A Neck Mess Is the New Arm Party: Here's Why It's Trending
The second that Zoom meetings replaced IRL catch-ups in the conference room six months ago, I became a lot more aware of the accessories I can wear from the shoulders up. That means all eight of my earring holes are filled at all times and I’m more likely than not rocking a jumble of necklaces. But, it turns out I’m not the only one throwing on as many neck adornments as possible and hoping it looks good on a camera screen.
In fact, this purposely messy look is known as a neck mess, a trend that’s not quite new. The hashtag #neckmess has already racked up 50K pictures on Instagram. And just a warning, the last time I scrolled through it, I ended up buying a new necklace. But seeing as this is a more-is-more trend, I’m not too mad at myself about the impulse purchase.
However, you don’t *need* to clasp on 50 different necklaces in order to achieve a neck mess because this trend is all about personalization and your preferences. Which explains why just two or three gold chains could do the trick. Or you could mix a strand of gemstone beads with two small chains and a pendant. Really, the options for a neck mess are endless.
If you still need some help getting started with this trend, here are some tips for building a neck mess that feels inherently you.
Start with a medium-length chain
The hardest part about putting together a quality neck mess is figuring out which necklace to have as your base. So, if you’re feeling stuck while perusing your personal collection—or browsing the web to find a new necklace or two—here’s a great tip from Kate Woods, the Brand Manager at Missoma: “Start with a medium length, because from there you can go longer or shorter—plus, it works with every neckline.”
Missoma also has a brilliant tool called the Layering Lab that lets you build a neck mess from their array of wearable baubles and see what it looks like stacked together before purchasing it. After hearing Woods’ great tip, I tried starting with a medium length chain from their collection—particularly with the Gold Camail Snake Chain Necklace—and can confirm that the middle-of-the-road length is a great jumping off point. Especially since most pendants will dangle below a mid-length chain, while chokers will flatteringly sit an inch or two above it.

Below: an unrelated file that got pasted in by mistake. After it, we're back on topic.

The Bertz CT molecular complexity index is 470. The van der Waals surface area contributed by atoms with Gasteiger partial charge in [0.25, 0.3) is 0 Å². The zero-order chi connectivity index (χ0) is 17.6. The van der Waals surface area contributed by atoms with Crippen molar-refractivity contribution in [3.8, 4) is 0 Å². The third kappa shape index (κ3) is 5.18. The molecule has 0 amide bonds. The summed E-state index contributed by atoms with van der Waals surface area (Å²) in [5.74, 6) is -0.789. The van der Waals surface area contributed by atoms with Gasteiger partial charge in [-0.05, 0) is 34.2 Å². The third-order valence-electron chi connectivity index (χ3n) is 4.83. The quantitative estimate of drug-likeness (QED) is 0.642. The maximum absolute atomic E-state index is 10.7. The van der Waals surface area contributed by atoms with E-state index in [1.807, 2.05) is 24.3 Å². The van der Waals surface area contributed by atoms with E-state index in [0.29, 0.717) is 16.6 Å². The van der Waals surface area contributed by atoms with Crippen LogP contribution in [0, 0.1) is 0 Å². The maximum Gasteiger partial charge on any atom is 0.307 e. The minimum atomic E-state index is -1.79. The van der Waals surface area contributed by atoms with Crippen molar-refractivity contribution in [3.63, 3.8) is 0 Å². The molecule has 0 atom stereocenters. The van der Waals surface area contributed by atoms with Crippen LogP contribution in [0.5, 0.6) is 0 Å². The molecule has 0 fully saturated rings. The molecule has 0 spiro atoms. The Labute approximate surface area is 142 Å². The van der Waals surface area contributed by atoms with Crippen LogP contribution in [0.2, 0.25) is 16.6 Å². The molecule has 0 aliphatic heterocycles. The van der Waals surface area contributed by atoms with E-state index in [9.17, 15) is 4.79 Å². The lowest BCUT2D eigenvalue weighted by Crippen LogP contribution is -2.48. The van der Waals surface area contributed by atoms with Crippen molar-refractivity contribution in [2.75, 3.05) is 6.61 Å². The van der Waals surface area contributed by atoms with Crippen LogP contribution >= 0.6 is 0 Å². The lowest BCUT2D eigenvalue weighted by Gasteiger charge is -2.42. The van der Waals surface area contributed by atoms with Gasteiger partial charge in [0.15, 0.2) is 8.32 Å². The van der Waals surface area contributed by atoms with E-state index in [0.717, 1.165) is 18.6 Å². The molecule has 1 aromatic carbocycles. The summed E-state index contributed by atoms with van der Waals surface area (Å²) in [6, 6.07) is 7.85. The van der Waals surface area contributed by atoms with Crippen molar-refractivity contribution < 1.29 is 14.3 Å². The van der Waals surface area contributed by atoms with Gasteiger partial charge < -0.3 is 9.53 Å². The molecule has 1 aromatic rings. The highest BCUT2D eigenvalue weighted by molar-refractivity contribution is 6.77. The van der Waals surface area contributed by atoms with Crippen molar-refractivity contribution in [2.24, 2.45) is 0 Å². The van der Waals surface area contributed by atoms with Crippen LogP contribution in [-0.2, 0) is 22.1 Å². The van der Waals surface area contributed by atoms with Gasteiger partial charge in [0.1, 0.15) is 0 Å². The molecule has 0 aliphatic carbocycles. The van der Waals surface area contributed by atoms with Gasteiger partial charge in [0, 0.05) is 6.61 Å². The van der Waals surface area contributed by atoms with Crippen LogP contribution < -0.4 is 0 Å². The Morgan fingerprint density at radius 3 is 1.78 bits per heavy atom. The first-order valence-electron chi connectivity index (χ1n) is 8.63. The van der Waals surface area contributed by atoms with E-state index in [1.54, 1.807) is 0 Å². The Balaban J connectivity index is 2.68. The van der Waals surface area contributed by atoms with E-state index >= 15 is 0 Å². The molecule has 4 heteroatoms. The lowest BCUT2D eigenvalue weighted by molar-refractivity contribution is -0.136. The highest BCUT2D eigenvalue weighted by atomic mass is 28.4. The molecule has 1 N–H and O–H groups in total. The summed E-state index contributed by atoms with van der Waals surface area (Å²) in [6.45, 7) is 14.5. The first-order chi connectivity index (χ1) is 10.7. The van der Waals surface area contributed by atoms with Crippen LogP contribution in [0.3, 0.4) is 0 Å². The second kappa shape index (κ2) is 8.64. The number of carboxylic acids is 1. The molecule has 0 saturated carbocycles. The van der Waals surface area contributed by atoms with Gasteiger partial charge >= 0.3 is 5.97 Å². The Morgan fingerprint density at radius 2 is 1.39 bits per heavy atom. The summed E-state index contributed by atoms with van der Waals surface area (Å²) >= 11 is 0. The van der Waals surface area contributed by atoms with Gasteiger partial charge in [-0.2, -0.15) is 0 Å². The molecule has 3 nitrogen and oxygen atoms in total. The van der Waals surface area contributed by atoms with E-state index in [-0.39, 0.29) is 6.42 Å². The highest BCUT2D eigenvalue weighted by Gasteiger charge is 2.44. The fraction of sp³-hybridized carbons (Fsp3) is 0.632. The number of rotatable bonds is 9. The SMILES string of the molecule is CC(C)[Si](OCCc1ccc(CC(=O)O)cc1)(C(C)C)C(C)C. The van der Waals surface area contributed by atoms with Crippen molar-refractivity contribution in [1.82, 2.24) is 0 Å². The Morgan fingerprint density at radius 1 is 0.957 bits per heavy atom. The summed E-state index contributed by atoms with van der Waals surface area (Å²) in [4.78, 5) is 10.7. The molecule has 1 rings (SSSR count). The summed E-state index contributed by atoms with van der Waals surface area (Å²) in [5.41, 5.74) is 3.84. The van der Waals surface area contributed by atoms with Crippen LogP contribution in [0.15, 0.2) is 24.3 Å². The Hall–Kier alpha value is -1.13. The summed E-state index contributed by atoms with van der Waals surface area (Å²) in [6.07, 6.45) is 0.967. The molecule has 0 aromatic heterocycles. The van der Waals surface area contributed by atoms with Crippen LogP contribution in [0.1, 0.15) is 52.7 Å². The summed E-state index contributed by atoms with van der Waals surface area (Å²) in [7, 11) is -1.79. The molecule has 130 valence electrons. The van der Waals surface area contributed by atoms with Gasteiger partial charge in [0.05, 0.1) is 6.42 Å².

Get the look: Missoma Gold Camail Snake Chain Necklace ($239); Missoma Gold Good Luck Charm Necklace ($162); Missoma Gold Opalite Pave Hex Pirouette Chain Necklace ($433)
A neck mess offers a prime opportunity to pull out the $10 chain you bought years ago and pair it with grandma’s heirloom diamond pendant that you were lucky enough to inherit. Because all sorts of metals and gemstones are being tossed together into one stack, it’s much easier to camouflage a not-so-great quality bauble among some pricier pieces. And since the whole look isn’t delicate or too contrived, a combination of metal tones and qualities simply adds a little extra character—which is exactly what you’re going for here.
Get the look: Macy's Figaro Link Chain Necklace ($375; $188); Gorjana Venice Necklace ($70); Family Gold Solid Gold Flat Heart Pendant Necklace ($149); Adina’s Jewels Coin Pendant Necklace ($88)
Don’t feel confined to a single color scheme
Not into an all-gold look? Or, do you prefer wearing pops of your three favorite colors, all at the same time? Regardless, the neck stack offers an opportunity to mix not only silver and gold, but gemstones of all types. We love how Katmojo Jewelry paired an opal bead necklace with turquoise, plus pink enamel stars, an emerald tennis necklace, diamonds, a blue enamel moon and an amethyst charm. Oh, and there's a string of pearls in there, too.
While that wild combo sounds a bit over-the-top, that’s because it totally nails the “messy” feel that’s at the crux of this trend.
Get the look: Katmojo Jewelry Cotton Candy Opal Necklace ($145); Jennifer Zeuner Mika Romy Star Necklace ($176); The Last Line Emerald Perfect Collar Tennis Necklace ($2,625); Majorica Illusion Handcrafted Pearl Strand Necklace ($340)
Play with textures
However, you can go with a specific color scheme if you’d like to try a cleaner look, just as Delphine Leymarie of Delphine Leymarie Fine Jewelry did with turquoise and gold. Make sure to play with a variety of textures to add some intrigue (and yes, some stylish chaos). The mix of enamel and rough-cut stones is what draws your eye up down and all around this jumble of jewelry goodness. Not to mention, the variety of links in each chain helps add some additional personality without all the clutter.
Get the look: Delphine Leymarie Boheme Turquoise Nugget Open Chain ($389); Joy Dravecky Jewelry Daydreamer Pendant Necklace ($65); Adina’s Jewels Celestial Charm Enamel Necklace ($68); Jennifer Fisher Large Essential Gold-Plated Choker ($350)
It’s knot a problem
“Don’t be afraid of tangles because it adds a lived-in feel to your stack,” says Cleo Zancope of Jane Taylor Jewelry. “But do be sure, for the sake of your jewelry, to untangle your chains a few times throughout the day—especially first thing in the morning, if you’re sleeping with your necklaces on.”
For minimal tangles, it does help to build a neck mess with necklaces of varying weights and lengths. So try to add a heavier choker chain alongside your mini lariat. If you have necklaces all of the same size and heft, you’re pretty much guaranteed to end up with a knot by the end of the day.
If you are, however, really concerned about turning your family heirlooms into one expensive, sparkling knot, there’s one easy purchase that can help: a layering clasp. Basically, you just clip both ends of your necklaces (it fits up to three) onto the rings of the clasp and you’re good to go. The clasp itself has a magnetic closure, so with a simple snap you can remove your entire stack at once. Now, go on and build the neck mess of your dreams.